- The Washington Times - Tuesday, February 24, 2004

Even though Washington Wizards coach Eddie Jordan had separate meetings yesterday with Gilbert Arenas and Kwame Brown, both players indicated afterward the friction between them is far from resolved.

“To tell you the truth, I don’t know what he’s looking for,” Arenas said of Brown. “He gets the ball as much as anybody else. No one else is complaining. Most of the time I’m giving him the ball. He said people were worried about numbers. If you’re worried about touches, then obviously you’re worried about numbers. I just say do what it takes for your team to win.

“Look, when I’m having a bad game or somebody else is having a bad game and he has 20 [points], I don’t hear him complaining.”

Following their worst loss of the season Sunday, a 113-85 rout by the Milwaukee Bucks, Brown didn’t mention any names but said the Wizards had “one guy with OK numbers, but he’s shooting.”

He clearly was talking about Arenas, the team’s $65million point guard. Arenas led the Wizards with 21 points against the Bucks on 7-for-21 shooting. The next highest number of shot attempts was 13 by Juan Dixon.

Jordan, who team sources said spent at least a half-hour talking to each player, was unavailable for comment yesterday.

Arenas returned to the starting lineup eight games ago after being sidelined with a severely strained abdomen. While Arenas was out, Brown became the team’s second option behind Larry Hughes, who has missed the last five games with a broken wrist.

Brown, selected with the top pick overall in the 2001 draft out of high school, has been a disappointment most of his career. However, he recently has shown signs of turning the corner. In a recent 19-game stretch Brown averaged 14.3 points and 8.5 rebounds.

But against the Bucks, Brown took only four shots in 23 minutes and finished with six points and two rebounds.

Arenas suggested yesterday Brown is feeling some pressure because he has not performed up to the level of other players who went the preps-to-pros route, such as Kobe Bryant, Tracy McGrady, Kevin Garnett and LeBron James.

“Maybe he sees all those guys who came out of high school and turned into studs, and he’s a little bit frustrated over that because he feels he needs to be there,” Arenas said. “And we want him to get there. I’m going to try my best to get him there.”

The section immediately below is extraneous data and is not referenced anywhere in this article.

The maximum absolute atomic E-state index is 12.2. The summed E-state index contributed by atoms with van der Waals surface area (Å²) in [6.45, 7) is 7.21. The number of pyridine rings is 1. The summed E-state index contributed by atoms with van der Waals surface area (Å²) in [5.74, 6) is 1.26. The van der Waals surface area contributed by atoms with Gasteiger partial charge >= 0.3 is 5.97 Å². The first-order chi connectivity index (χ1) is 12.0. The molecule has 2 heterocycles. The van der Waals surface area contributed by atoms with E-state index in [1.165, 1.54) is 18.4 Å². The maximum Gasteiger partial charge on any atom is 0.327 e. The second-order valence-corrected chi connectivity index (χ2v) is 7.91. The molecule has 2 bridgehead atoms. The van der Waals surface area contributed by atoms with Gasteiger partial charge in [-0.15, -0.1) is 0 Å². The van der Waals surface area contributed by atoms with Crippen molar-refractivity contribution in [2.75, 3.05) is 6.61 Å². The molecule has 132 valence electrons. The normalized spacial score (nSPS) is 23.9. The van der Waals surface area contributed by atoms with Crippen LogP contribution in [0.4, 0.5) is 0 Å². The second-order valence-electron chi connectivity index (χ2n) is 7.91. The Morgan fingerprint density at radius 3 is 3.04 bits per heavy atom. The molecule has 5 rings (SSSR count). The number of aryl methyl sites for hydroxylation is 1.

Brown, who is averaging 10.4 points and seven rebounds, said the assumption was not accurate.

“I don’t feel like that,” Brown said. “To me, I don’t get pressure like that. If I felt pressure about being the number one pick, I would take every shot, but I’m not. I’m trying to play team ball, and this is what this is about.”

Brown maintained yesterday his comments were directed at everyone and said — again without being specific — that the offense recently has been changed to accommodate other players.

“Coach changed the whole offense up for certain people,” Brown said. “We changed it because certain guys were complaining. I think we need to stop complaining and play ball. What I said I said for the whole team, not just one guy.”

Such squabbling is typical for bad teams, and these days the Wizards (16-38) are as bad as it gets.

The Milwaukee loss marked the fourth time in the last five games the Wizards have been beaten by 20 points or more. The five-game losing streak equals the longest of the season, and Washington has had six losing streaks of at least four games and leads the league with 26 double-digit losses.

They will try to put their issues behind them tomorrow when they play at Toronto. It won’t be easy. Though the Raptors will be without injured All-Star guard Vince Carter (sprained ankle), the Wizards have won a league-low five road games.

“This stuff, we’ll get past it,” Arenas said. “Right now we’re all forcing things, probably trying to do more than we can because we want to get out of this. We’re going to have our differences. This is what happens on bad teams.”

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